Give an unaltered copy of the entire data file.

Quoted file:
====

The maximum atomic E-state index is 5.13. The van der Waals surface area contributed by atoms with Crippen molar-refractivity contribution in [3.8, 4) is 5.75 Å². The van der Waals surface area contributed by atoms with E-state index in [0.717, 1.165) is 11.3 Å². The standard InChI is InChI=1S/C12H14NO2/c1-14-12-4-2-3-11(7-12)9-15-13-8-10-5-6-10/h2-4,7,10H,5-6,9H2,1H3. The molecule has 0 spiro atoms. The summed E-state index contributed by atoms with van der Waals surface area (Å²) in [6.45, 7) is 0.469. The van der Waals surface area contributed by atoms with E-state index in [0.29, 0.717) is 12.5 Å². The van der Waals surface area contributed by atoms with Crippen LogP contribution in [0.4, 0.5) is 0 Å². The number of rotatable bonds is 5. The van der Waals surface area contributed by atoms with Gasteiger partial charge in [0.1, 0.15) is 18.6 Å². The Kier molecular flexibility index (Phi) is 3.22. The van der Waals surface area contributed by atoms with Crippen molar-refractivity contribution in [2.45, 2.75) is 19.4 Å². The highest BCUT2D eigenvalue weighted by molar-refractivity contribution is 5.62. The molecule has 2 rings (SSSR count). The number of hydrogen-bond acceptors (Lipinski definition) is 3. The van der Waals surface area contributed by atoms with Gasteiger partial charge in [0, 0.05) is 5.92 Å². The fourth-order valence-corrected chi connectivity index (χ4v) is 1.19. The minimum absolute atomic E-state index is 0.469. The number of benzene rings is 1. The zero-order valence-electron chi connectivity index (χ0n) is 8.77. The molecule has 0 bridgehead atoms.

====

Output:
The maximum atomic E-state index is 5.13. The van der Waals surface area contributed by atoms with Crippen molar-refractivity contribution in [3.8, 4) is 5.75 Å². The van der Waals surface area contributed by atoms with E-state index in [0.717, 1.165) is 11.3 Å². The standard InChI is InChI=1S/C12H14NO2/c1-14-12-4-2-3-11(7-12)9-15-13-8-10-5-6-10/h2-4,7,10H,5-6,9H2,1H3. The molecule has 0 spiro atoms. The summed E-state index contributed by atoms with van der Waals surface area (Å²) in [6.45, 7) is 0.469. The van der Waals surface area contributed by atoms with E-state index in [0.29, 0.717) is 12.5 Å². The van der Waals surface area contributed by atoms with Crippen LogP contribution in [0.4, 0.5) is 0 Å². The number of rotatable bonds is 5. The van der Waals surface area contributed by atoms with Gasteiger partial charge in [0.1, 0.15) is 18.6 Å². The Kier molecular flexibility index (Phi) is 3.22. The van der Waals surface area contributed by atoms with Crippen molar-refractivity contribution in [2.45, 2.75) is 19.4 Å². The highest BCUT2D eigenvalue weighted by molar-refractivity contribution is 5.62. The molecule has 2 rings (SSSR count). The number of hydrogen-bond acceptors (Lipinski definition) is 3. The van der Waals surface area contributed by atoms with Gasteiger partial charge in [0, 0.05) is 5.92 Å². The fourth-order valence-corrected chi connectivity index (χ4v) is 1.19. The minimum absolute atomic E-state index is 0.469. The number of benzene rings is 1. The zero-order valence-electron chi connectivity index (χ0n) is 8.77. The molecule has 0 bridgehead atoms.